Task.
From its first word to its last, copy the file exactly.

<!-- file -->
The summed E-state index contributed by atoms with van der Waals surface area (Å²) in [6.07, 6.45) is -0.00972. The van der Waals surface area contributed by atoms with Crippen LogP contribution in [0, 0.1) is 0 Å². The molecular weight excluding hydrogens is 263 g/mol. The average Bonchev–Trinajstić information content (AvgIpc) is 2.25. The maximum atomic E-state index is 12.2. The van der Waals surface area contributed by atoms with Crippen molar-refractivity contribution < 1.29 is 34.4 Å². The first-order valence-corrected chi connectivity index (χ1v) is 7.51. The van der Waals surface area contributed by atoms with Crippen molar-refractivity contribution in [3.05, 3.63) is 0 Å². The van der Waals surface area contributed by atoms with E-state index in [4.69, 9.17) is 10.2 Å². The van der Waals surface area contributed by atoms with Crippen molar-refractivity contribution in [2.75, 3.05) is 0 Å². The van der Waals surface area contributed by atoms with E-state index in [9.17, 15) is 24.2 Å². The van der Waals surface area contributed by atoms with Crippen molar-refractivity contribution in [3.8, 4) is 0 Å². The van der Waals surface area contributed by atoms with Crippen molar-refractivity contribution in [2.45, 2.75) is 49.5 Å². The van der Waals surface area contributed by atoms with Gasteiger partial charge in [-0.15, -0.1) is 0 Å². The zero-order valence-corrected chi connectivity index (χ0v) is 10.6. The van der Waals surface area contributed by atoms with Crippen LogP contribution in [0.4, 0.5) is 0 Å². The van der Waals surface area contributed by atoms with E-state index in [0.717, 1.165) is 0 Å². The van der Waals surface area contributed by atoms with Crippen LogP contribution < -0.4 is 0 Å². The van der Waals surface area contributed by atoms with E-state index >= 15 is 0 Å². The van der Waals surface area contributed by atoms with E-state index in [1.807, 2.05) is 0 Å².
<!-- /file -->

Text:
The summed E-state index contributed by atoms with van der Waals surface area (Å²) in [6.07, 6.45) is -0.00972. The van der Waals surface area contributed by atoms with Crippen LogP contribution in [0, 0.1) is 0 Å². The molecular weight excluding hydrogens is 263 g/mol. The average Bonchev–Trinajstić information content (AvgIpc) is 2.25. The maximum atomic E-state index is 12.2. The van der Waals surface area contributed by atoms with Crippen molar-refractivity contribution < 1.29 is 34.4 Å². The first-order valence-corrected chi connectivity index (χ1v) is 7.51. The van der Waals surface area contributed by atoms with Crippen molar-refractivity contribution in [3.05, 3.63) is 0 Å². The van der Waals surface area contributed by atoms with E-state index in [4.69, 9.17) is 10.2 Å². The van der Waals surface area contributed by atoms with Crippen molar-refractivity contribution in [2.75, 3.05) is 0 Å². The van der Waals surface area contributed by atoms with E-state index in [9.17, 15) is 24.2 Å². The van der Waals surface area contributed by atoms with Crippen molar-refractivity contribution in [3.8, 4) is 0 Å². The van der Waals surface area contributed by atoms with Crippen molar-refractivity contribution in [2.45, 2.75) is 49.5 Å². The van der Waals surface area contributed by atoms with Gasteiger partial charge in [-0.15, -0.1) is 0 Å². The zero-order valence-corrected chi connectivity index (χ0v) is 10.6. The van der Waals surface area contributed by atoms with Crippen LogP contribution in [0.4, 0.5) is 0 Å². The van der Waals surface area contributed by atoms with E-state index in [0.717, 1.165) is 0 Å². The van der Waals surface area contributed by atoms with Crippen LogP contribution < -0.4 is 0 Å². The van der Waals surface area contributed by atoms with E-state index >= 15 is 0 Å². The van der Waals surface area contributed by atoms with E-state index in [1.807, 2.05) is 0 Å².